All versioning of assemblies that use the common language runtime is done at the assembly level. The specific version of an assembly and the versions of dependent assemblies are recorded in the assembly's manifest. The default version policy for the runtime is that applications run only with the versions they were built and tested with, unless overridden by explicit version policy in configuration files (the application configuration file, the publisher policy file, and the computer's administrator configuration file).
Versioning is done only on assemblies with strong names.
The runtime performs several steps to resolve an assembly binding request:
Checks the original assembly reference to determine the version of the assembly to be bound.
Checks for all applicable configuration files to apply version policy.
Determines the correct assembly from the original assembly reference and any redirection specified in the configuration files, and determines the version that should be bound to the calling assembly.
Checks the global assembly cache, codebases specified in configuration files, and then checks the application's directory and subdirectories using the probing rules explained in How the Runtime Locates Assemblies.
The following illustration shows these steps.
Resolving an assembly binding request
Each assembly has two distinct ways of expressing version information:
The assembly's version number, which, together with the assembly name and culture information, is part of the assembly's identity. This number is used by the runtime to enforce version policy and plays a key part in the type resolution process at run time.
An informational version, which is a string that represents additional version information included for informational purposes only.
Assembly Version Number
Each assembly has a version number as part of its identity. As such, two assemblies that differ by version number are considered by the runtime to be completely different assemblies. This version number is physically represented as a four-part string with the following format:
<major version>.<minor version>.<build number>.<revision>
For example, version 1.5.1254.0 indicates 1 as the major version, 5 as the minor version, 1254 as the build number, and 0 as the revision number.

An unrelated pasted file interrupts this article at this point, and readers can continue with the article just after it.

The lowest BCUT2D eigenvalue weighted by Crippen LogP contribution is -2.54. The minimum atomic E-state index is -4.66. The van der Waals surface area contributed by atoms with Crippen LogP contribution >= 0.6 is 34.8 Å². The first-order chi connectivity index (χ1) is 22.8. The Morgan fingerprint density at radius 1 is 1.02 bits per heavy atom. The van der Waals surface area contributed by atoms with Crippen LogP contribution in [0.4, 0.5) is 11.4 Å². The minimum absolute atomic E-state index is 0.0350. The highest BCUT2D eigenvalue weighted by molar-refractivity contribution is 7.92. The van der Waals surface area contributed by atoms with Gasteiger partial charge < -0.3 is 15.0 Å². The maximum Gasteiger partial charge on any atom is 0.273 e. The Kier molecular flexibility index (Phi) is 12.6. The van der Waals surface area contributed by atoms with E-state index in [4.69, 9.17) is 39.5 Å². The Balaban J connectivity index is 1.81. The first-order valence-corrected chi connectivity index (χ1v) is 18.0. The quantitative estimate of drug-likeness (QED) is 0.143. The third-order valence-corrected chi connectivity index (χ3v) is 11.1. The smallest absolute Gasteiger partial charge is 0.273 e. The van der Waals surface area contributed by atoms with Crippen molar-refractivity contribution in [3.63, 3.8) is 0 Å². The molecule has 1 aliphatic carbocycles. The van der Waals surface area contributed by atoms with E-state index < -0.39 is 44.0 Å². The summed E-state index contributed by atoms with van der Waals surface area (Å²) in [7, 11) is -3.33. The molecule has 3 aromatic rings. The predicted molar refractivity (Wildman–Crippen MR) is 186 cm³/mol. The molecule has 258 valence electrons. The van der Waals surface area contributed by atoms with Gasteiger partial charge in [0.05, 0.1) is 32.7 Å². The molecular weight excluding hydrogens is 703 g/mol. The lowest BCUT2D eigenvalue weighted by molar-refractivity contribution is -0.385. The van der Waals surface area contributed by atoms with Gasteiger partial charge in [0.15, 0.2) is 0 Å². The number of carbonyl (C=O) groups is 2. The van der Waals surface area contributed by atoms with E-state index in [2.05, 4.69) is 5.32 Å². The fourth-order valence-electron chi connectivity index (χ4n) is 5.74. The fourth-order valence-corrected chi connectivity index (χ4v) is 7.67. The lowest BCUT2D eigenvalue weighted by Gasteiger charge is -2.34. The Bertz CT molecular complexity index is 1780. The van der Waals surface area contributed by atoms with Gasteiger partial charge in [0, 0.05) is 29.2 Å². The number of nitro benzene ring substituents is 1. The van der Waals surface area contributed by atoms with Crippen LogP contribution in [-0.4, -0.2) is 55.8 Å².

The version number is stored in the assembly manifest along with other identity information, including the assembly name and public key, as well as information on relationships and identities of other assemblies connected with the application.
When an assembly is built, the development tool records dependency information for each assembly that is referenced in the assembly manifest. The runtime uses these version numbers, in conjunction with configuration information set by an administrator, an application, or a publisher, to load the proper version of a referenced assembly.
The runtime distinguishes between regular and strong-named assemblies for the purposes of versioning. Version checking only occurs with strong-named assemblies.
For information about specifying version binding policies, see Configuring Apps. For information about how the runtime uses version information to find a particular assembly, see How the Runtime Locates Assemblies.
Assembly Informational Version
The informational version is a string that attaches additional version information to an assembly for informational purposes only; this information is not used at run time. The text-based informational version corresponds to the product's marketing literature, packaging, or product name and is not used by the runtime. For example, an informational version could be "Common Language Runtime version 1.0" or "NET Control SP 2". On the Version tab of the file properties dialog in Microsoft Windows, this information appears in the item "Product Version".
Although you can specify any text, a warning message appears on compilation if the string is not in the format used by the assembly version number, or if it is in that format but contains wildcards. This warning is harmless.
The informational version is represented using the custom attribute System.Reflection.AssemblyInformationalVersionAttribute. For more information about the informational version attribute, see Setting Assembly Attributes.